Be The Person You Needed When You Were Younger
May 11, 2021
BJ Armstead Short Story
I am originally from Atlanta, Ga.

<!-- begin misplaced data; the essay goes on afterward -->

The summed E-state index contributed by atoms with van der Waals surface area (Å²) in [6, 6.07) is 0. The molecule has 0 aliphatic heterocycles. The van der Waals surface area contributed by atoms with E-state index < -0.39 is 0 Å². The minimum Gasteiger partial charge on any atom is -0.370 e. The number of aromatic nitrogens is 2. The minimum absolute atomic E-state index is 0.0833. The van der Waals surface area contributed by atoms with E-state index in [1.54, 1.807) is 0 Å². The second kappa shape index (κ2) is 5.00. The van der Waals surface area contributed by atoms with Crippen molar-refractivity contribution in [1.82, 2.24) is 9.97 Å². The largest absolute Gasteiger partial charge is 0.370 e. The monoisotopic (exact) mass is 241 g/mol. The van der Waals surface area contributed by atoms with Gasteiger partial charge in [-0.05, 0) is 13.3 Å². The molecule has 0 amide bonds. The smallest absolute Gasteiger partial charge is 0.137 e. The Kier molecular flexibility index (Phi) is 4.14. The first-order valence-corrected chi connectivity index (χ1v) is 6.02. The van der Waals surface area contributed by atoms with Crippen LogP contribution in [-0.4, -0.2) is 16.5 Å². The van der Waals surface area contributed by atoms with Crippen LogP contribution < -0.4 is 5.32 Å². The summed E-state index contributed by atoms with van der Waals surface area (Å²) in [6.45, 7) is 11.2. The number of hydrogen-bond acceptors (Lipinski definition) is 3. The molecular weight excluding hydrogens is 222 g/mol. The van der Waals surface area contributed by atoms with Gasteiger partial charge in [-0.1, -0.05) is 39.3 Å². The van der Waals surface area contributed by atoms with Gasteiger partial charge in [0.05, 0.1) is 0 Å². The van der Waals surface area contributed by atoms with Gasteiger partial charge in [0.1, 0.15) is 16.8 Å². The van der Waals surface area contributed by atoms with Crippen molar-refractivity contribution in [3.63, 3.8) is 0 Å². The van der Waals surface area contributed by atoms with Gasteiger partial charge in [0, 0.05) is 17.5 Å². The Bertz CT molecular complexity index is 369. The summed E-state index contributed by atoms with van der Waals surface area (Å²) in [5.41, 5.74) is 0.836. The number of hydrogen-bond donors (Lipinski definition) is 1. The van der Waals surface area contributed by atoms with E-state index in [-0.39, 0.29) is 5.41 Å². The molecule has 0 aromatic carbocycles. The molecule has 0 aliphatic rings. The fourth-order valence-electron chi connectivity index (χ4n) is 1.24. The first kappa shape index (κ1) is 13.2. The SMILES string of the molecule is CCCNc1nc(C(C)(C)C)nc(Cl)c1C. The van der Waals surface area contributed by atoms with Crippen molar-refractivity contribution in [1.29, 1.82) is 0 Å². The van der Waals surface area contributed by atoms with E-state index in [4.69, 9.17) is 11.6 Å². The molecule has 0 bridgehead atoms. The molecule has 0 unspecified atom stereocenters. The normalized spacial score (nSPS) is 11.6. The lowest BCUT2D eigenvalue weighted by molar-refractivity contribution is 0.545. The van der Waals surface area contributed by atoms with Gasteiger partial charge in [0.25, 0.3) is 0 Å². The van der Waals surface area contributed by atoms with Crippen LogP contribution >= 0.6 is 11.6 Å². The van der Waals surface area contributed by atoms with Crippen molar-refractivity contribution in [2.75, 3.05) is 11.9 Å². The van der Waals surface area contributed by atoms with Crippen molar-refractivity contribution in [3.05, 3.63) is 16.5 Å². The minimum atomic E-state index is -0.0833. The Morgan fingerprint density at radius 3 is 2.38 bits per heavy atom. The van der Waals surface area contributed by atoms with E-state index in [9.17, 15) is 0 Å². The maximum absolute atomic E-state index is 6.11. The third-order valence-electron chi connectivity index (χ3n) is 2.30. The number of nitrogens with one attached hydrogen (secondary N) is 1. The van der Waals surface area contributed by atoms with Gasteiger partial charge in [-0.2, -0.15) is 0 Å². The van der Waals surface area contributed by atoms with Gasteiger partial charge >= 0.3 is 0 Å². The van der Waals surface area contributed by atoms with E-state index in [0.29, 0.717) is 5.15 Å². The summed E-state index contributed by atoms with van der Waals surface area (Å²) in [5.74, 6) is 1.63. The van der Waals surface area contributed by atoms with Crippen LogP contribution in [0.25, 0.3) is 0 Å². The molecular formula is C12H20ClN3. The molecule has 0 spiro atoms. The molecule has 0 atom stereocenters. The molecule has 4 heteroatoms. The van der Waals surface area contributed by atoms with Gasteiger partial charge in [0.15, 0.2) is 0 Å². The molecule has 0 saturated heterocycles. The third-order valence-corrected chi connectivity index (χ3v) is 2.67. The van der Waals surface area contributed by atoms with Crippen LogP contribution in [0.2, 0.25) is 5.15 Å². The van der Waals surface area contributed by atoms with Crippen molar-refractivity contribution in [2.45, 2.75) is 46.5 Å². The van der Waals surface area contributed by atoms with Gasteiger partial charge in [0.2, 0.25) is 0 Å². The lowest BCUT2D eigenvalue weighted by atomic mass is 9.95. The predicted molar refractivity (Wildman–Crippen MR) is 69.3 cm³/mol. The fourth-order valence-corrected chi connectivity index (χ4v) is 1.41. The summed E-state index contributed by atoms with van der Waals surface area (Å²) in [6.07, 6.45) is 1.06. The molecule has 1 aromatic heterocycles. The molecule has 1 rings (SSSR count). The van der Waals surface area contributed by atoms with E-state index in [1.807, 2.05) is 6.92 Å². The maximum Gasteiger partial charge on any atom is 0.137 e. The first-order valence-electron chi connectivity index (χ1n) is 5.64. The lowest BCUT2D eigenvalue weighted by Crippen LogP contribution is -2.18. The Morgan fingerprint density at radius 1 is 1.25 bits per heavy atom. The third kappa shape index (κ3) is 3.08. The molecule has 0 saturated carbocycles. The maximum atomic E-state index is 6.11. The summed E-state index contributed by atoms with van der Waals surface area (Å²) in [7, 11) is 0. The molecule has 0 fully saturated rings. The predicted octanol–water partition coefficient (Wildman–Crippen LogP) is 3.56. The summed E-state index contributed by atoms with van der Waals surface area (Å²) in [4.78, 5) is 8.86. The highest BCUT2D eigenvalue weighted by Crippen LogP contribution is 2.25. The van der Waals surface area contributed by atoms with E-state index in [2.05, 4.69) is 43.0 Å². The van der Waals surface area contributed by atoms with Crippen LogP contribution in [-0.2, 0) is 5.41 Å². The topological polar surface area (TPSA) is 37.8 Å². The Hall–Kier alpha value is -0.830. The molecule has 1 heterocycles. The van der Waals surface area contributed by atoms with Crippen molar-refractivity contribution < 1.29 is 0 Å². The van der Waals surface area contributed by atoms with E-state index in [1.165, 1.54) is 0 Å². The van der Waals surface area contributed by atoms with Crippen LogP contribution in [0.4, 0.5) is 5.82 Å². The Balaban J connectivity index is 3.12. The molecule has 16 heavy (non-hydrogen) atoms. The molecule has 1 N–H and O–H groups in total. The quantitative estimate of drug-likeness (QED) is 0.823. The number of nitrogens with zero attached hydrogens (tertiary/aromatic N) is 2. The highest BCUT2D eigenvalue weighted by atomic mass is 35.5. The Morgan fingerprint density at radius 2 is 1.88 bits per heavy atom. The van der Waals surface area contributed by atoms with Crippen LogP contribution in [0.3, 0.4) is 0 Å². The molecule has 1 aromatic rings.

Sports has been my life since I was 4 years old. I come from an athletic background. For my family, it was pretty much a requirement to be an athlete. If you were not an athlete (or at least athletic in some sort of way), you were instantly labeled as “weird” or “different”. However, because I come from a family of African American people who lived in a low income neighborhood in the City of Atlanta, they only knew the world of competitive sports and nothing else. As I was growing up from the time I was 4 years old to the time that I was about 13 years old, I dominated in any sport I played. Whether it was soccer, football, basketball, or baseball, I was always the best! I also achieved many great things when I was 14. I start at Shortstop and hit leadoff for my high school’s JV team even though I was only an eighth grader still in Middle school. I even won rookie of the year. As I turned 15, things started getting a bit fuzzy. I was still doing pretty well. I earned the starting Shortstop job as a freshman in high school over 3 seniors and was well on my way to achieving my ultimate goal of getting drafted as a senior in 2014. Everything I did before the age of 22 revolved around baseball. Every person I talked to had some sort of connection to baseball. Since I lived my life this way, basically every single thing I did was centered around COMPETITIVE baseball. For example, when I was in middle school, my best friend (who is now playing Major League Baseball) would be in class with me and we would care about school, but in actuality what we really cared about was working out together after school for 4 hours everyday. Not to mention that I hung around Major League Baseball players all the time. I was cool enough with a lot of them to travel up to the cities of their team and eat dinner with them after the game, go grocery shopping with them, and spend the night at their apartments even though they had a game the next day. So at 15 years old my life was TOTALLY consumed with the sport with extreme expectations of greatness. I was like the young kid who is next up. In the city of Atlanta (& surrounding cities), you are required to go out and play at East Cobb and be seen by college coaches and pro scouts. So that’s what I did. I left my current team and went to play at East Cobb. Great opportunity for great young player. The only bad thing was that I was the only player of color on my team. I was called a “Nigger” almost every day and was constantly picked at and talked about behind my back by my own teammates. I couldn’t go to my friends and express how I was feeling because everyone knew me as “BJ the baseball player.” I couldn’t go to my parents because they only wanted me to put up numbers. I couldn’t go to my coach because his son was the main one calling me names and talking about me. After researching and reading lots of books on Sports Psychology, I now know why my level of play began to decrease that summer. It was because of what was emotionally and psychologically happening to me. I couldn’t even throw the ball 20 feet from second base to first base. The ball would get get stuck in my hand and my arm would lock up as I tried so hard not make a bad throw. A phenomena I would later learned to be known as the “Yips.” Since I couldn’t go outward and express myself, I went inward. I attempted suicide three times. On the fourth attempt, I thought pf grabbing a gun, but was able to stop myself. I finished out the rest of the summer. After the season, I had went back to school and started my junior year of high school. I wanted to know more about what the heck that was that I had just went through. So I start reading books on mental toughness, imagery, playing under pressure, and everything else that could give me answers about how to mentally increase my play on the field. I read literally every day and trained my mind. My body followed as I became extremely hungry and obsessed with Improvement. I start working out 5 times a day. I would sneak into the batting cages in the dark at 5 o’clock in the morning to workout before school started. I would even skip lunch to workout and didn’t care if I ate all day. As long as I outworked everyone, I was happy. By my senior year, I had offers from about 5 division 1 schools to play baseball and had made the MLB draft list for the state of Georgia. I accepted a division 1 scholarship to play baseball at Grambling State University. It was here that I ran into some great people (teammates and coaches) that really cemented the importance of the mental side of sports to me. I instantly fell in love with all things Sports Psychology because I was looking at my 16 year old self. I even began to cry as I studied at times because I realized that had I known these things before, I wouldn’t have went through all of the pain and anger. After a year at Grambling State, I went back home and enrolled at Morehouse College. At Morehouse, I played baseball for two years and continued to help out my community by going back and talking with kids to ensure that they understood certain aspects of mental toughness, teamwork, imagery/meditation and not allowing emotions to take over. I became the person that I wish I had when was the kids’ age. I majored in Spanish and lived downtown of the capital city of Costa Rica while going to school out there for a month upon graduation from Morehouse. Currently, I own my non-profit organization, “Apollo Sports Counseling, Inc.” where we combine the elements of mental side to the physical side of sports as well as educate athletes on the importance of mental health and provide a safe space for them to express their emotions. I have people from Football, Baseball, Basketball, Track, Golf, and Soccer on staff as we going into the schools and various teams to give presentations, do workshops/clinics, and also provide individual counseling sessions and mentorship for athletes. So far we have worked with 8 high schools and 4 colleges and over 100 athletes.”